Microsoft had grandiose plans for Windows 8 and how it would revolutionize and potentially bridge the gap between a touchscreen OS and desktop OS. However, reception to Windows 8 across the board has been mostly cold. The drastic departure from the “normal” Windows Start menu or Start “button” has left most users with less than fuzzy feelings for the OS. The metro launcher as well for desktop users is simply not efficient.
It leaves us wondering here at Computer-howto – why did Microsoft scrap the Start button? It would have been easy enough to have left the metro interface and then have at least some sort of system option in place that would allow users to swap back and forth between which interface they preferred to use. More importantly for enterprise environments, administrators are less than thrilled about the fact they would be stuck with the metro interface. We may be or not so much be going out on a limb here, but the Metro interface will be the death of Windows 8 in the enterprise. It is yet to be seen just how much backlash for home users there will be due to the lack of start menu/button, but suffice to say, most people probably wouldn’t be upgrading to Windows 8 if it weren’t for the fact that Windows 8 is what is loaded on the new computer they may have bought at Christmas time or since the start of the new year.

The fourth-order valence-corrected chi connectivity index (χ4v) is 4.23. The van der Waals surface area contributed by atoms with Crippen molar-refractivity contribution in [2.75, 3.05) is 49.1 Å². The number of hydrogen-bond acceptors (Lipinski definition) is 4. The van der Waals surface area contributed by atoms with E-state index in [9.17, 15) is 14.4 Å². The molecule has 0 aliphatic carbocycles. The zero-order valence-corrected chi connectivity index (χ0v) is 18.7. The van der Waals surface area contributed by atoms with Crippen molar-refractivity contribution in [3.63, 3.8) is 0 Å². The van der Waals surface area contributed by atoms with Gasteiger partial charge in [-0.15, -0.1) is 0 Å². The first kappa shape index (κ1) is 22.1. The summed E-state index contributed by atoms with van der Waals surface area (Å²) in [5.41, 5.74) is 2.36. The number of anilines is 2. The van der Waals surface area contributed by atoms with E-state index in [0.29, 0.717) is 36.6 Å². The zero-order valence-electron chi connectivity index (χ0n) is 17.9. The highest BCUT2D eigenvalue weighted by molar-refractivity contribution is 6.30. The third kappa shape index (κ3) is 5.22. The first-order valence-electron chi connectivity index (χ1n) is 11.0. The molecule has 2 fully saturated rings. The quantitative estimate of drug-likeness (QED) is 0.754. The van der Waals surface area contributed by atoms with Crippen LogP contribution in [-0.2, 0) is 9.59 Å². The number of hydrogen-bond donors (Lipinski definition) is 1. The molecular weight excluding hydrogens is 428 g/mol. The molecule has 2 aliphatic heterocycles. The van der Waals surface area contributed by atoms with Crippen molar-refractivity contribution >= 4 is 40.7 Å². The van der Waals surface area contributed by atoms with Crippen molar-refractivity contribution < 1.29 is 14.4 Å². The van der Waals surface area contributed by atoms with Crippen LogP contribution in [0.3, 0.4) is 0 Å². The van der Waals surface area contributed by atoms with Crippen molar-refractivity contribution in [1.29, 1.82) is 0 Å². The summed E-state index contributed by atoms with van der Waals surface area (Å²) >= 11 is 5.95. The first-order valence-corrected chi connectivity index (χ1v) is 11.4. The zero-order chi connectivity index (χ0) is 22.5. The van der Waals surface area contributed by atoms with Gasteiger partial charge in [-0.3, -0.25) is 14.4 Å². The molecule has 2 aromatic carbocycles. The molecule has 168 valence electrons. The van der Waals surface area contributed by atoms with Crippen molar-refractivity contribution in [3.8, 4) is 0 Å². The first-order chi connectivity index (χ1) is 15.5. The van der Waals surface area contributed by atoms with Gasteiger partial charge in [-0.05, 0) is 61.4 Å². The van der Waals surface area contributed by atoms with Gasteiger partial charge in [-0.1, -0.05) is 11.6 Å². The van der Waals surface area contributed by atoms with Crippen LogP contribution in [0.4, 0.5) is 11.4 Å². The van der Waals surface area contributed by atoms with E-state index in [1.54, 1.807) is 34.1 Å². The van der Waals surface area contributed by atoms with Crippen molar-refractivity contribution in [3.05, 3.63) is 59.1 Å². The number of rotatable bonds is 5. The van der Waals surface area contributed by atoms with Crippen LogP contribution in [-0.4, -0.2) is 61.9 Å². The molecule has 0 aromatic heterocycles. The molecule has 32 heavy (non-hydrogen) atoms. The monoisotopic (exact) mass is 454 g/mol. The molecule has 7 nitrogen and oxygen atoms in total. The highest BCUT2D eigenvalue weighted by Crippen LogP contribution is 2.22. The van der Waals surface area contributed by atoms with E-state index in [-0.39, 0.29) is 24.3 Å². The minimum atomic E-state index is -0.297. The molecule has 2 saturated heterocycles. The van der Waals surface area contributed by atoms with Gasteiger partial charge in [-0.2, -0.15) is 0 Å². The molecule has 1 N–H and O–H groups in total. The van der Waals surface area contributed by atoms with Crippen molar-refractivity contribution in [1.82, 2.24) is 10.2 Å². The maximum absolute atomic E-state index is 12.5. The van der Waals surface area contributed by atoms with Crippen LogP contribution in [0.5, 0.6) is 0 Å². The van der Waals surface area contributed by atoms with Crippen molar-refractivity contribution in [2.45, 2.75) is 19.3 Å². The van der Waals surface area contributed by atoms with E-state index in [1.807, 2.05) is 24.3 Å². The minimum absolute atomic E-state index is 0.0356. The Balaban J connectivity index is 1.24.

Also, historically, if you look at Microsoft OS’s, every other OS has been a flop:
Windows 95: Success
Windows 98: Ok
Windows Millenium: Flop
Windows XP: Success
Windows Vista: Flop
Windows 7: Success
Windows 8: Jury is still out, but looking like a flop
There just isn’t enough new or beneficial in Windows 8 for enterprise environments to want to make the move. Our message to Microsoft is this: learn what works, don’t try to beat EVERYONE, improve on what you do best. Take the best characteristics from one OS and improve on that. Don’t scrap it and start with something totally new. It makes no sense. Microsoft’s vision seems clouded at what they truly want to accomplish and they are spreading themselves thin trying to be better at everything than everyone else instead of going with their strong hand.